Skaldic Poetry of the Scandinavian Middle Ages

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Note to stanza

1. 19. Tindr Hallkelsson, Hákonardrápa, 11 [Vol. 1, 356]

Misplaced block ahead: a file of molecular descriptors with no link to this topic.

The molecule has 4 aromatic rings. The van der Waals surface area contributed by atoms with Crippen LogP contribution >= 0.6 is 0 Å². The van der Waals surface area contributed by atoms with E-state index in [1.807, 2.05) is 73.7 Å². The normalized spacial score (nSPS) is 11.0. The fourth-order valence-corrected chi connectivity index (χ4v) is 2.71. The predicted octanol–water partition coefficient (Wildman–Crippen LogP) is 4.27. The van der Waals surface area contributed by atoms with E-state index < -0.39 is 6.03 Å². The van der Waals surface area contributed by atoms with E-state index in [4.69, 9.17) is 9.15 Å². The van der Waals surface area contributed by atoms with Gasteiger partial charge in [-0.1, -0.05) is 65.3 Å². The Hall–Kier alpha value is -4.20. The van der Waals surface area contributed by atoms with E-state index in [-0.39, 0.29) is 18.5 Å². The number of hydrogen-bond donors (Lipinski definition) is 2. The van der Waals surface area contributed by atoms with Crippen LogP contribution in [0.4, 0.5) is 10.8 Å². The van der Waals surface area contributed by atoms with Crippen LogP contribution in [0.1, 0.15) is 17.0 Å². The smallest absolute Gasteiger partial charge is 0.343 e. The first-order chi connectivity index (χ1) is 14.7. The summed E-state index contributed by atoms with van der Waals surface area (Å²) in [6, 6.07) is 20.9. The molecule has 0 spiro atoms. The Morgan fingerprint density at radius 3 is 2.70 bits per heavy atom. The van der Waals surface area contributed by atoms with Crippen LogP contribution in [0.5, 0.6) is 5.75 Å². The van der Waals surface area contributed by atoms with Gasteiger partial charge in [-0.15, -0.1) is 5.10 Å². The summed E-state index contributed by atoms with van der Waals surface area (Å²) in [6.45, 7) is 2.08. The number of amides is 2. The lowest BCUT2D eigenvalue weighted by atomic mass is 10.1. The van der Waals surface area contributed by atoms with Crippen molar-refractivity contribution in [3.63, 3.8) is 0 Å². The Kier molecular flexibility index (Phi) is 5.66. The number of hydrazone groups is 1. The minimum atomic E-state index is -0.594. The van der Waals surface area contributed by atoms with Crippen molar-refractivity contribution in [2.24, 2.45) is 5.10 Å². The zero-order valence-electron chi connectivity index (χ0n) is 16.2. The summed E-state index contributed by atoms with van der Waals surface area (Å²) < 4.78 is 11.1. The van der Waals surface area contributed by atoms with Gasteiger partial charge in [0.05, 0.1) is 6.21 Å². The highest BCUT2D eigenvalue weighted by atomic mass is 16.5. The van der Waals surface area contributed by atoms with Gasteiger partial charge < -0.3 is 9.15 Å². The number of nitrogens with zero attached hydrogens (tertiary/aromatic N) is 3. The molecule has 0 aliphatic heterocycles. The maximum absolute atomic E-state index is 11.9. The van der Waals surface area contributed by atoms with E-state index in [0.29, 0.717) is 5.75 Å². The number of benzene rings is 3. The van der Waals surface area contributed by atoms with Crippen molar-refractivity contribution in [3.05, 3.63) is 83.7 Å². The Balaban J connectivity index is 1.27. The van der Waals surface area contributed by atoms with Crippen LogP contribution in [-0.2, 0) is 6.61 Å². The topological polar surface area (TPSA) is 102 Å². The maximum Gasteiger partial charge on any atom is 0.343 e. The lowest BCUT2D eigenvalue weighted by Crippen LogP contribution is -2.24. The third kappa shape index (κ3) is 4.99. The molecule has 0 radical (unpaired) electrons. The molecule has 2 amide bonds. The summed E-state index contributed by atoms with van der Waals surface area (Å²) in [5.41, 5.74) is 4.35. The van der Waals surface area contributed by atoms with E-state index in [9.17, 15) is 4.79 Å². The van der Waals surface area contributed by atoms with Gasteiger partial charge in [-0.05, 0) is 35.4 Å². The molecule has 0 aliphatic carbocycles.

[4] Goðmarr ‘Gullmaren’: Finnur Jónsson (1886b, 355) identifies ms. ‘godinnar’ with the fjord Goðmarr á Ránríki (Gullmaren i Bohuslän; for Goðmar(r) = Gullmaren see Wahlberg 2003, 98). The general implication of the helmingr appears to be that Goðmarr was the home of many men who fought at Hjǫrungavágr (Liavågen) and did not survive to return home (cf. Sigv Nesv 11/1-4), being instead taken into the possession of Óðinn. It is possible that the Danish-Wendish force on their way north first gathered recruits in the densely settled Oslofjorden area, which at that time was in Danish hands, although some versions of the story of the Jómsvíkingar have them landing first at Jaðarr (Jæren), on the south-west coast of Norway (Jvs 1962, 49). Goðmarr is several hundred miles from Sunnmøre, which leads Guðbrandur Vigfússon (CPB I, 50, cf. II, 570) to posit a battle at Goðmarr itself, and Kock (NN §438) to ridicule the notion of corpses drifting so far southwards and then eastwards from Sunnmøre. This, however, may be the point: it was inconceivable that these corpses could find their way home from the distant location of the battle. The personification of the place Goðmarr as subject of kenndi ‘saw, knew, recognised’, posited by most eds, is unusual (though not quite unparalleled: cf. the laughing, then mourning hills imagined in Sigv Lv 24), and it might be that a pers. n. underlies the ms. reading here.


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